Community Research and Development Information Service - CORDIS


ILM — Result In Brief

Project ID: 230261
Funded under: FP7-IDEAS-ERC
Country: France

Pre-modern Islamic legal archive goes online

Historic archives on Islamic law reveal that a robust, viable law system existed in the Islamic world during the Middle Ages. This searchable database has been made available online for other researchers to benefit from.
Pre-modern Islamic legal archive goes online
Islamic civilisation reached its peak in the Middle Ages, contributing to thought on numerous disciplines from medicine and astronomy to philosophy and law. Focusing on the latter, the EU-funded ILM (Islamic law materialized: Arabic legal documents (8th to 15th century) (ILM)) project analysed historic legal documents in Arabic to reveal a new perspective on the topic.

The project looked at both published and unpublished material from the 8th to the 15th centuries to study if and how notarial practice during that period corresponded and responded to the rules of Islamic law. ILM built a database containing almost 2 400 legal notarisations on 1 659 documents with 4 770 images and over 64 000 Arabic textual sequences, including metadata for each document.

ILM's database enables cross queries for deeper analysis and presents a more comprehensive picture of pre-modern Islamic law. Importantly, over half the documents were previously unpublished and were recently obtained from sources in Andalusia, Egypt and Palestine.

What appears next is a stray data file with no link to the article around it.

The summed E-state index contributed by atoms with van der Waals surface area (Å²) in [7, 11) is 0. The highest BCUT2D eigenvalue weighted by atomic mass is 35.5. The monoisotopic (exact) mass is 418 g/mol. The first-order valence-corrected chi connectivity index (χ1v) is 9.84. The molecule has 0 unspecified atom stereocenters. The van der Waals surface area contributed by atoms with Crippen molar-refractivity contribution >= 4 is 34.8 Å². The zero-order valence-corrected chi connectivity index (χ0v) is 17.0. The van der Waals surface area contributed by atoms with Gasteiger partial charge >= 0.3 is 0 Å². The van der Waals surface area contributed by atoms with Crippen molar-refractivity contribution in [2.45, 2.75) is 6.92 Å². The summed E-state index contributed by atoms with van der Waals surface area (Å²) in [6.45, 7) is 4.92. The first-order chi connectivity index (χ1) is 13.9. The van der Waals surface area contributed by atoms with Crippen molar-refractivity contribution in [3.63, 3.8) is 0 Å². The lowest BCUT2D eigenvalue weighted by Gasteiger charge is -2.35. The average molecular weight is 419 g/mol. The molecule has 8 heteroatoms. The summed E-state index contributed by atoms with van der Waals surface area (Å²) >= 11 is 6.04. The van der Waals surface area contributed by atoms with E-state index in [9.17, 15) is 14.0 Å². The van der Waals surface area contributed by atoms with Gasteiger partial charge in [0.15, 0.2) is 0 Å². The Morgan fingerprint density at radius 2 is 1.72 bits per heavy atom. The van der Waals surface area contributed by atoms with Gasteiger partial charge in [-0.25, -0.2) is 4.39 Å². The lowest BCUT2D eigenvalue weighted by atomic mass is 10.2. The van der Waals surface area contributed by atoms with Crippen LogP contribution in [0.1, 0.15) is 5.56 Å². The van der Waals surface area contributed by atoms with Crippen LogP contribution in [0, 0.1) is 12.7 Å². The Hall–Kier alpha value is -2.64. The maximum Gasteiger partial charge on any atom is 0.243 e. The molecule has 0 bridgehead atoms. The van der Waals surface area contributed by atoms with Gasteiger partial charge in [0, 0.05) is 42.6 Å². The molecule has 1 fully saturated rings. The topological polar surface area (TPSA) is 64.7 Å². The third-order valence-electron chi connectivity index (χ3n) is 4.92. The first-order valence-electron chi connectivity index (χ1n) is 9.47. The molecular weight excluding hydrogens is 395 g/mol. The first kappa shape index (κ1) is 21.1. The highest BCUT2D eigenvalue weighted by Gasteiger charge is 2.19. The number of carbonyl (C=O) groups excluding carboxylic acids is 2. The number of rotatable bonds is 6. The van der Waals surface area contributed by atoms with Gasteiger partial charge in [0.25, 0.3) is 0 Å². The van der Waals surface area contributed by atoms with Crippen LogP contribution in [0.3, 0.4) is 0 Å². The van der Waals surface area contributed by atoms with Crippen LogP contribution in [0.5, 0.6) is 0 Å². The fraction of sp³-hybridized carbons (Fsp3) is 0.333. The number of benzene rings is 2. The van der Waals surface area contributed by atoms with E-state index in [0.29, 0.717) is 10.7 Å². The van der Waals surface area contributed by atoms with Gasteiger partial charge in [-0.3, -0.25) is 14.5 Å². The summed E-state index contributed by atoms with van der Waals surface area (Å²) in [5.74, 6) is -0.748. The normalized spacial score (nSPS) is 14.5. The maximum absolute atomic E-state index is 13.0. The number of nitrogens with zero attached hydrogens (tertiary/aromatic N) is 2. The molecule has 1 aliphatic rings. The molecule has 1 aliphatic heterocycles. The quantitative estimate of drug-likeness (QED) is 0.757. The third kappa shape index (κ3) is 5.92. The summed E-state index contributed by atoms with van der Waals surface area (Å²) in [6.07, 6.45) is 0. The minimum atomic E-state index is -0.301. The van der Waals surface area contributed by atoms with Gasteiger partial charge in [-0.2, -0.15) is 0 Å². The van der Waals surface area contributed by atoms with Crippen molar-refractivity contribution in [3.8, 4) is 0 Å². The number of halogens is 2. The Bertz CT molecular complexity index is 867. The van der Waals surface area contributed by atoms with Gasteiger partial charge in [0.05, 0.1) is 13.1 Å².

The documents revealed a common, transregional Islamic law tradition that governed the practice of guaranteeing citizens' rights. They shed light on how Islamic legal thinking (fiqh) impacted notarisations and revealed new forms of judicial practices. The information also highlighted subtle differences and specificities of notarial and judicial documents.

Overall, the project introduced a different perspective on the theory-practice paradigm in pre-modern Islamic law, displaying its effectiveness in legitimising procedures and practices. The research has negated the supposed incompatibility between fiqh casuistry and legal practice, unveiling a deeper, more meaningful reality behind pre-modern Islamic law.

While the ILM project has published its own observations, other researchers can now browse through these documents online and conduct their own research. The project's web portal enables users to learn about these primary sources for Islamic law and legal practice in pre-modern Muslim societies. It allows researchers to browse documents by city or library inventory number, as well as search for specific Arabic terms. The work conducted in this project has effectively enriched knowledge of a historic law system and its wisdom.

Related information


Islamic law, Middle Ages, legal documents, notarisations, fiqh, judicial, legal practice
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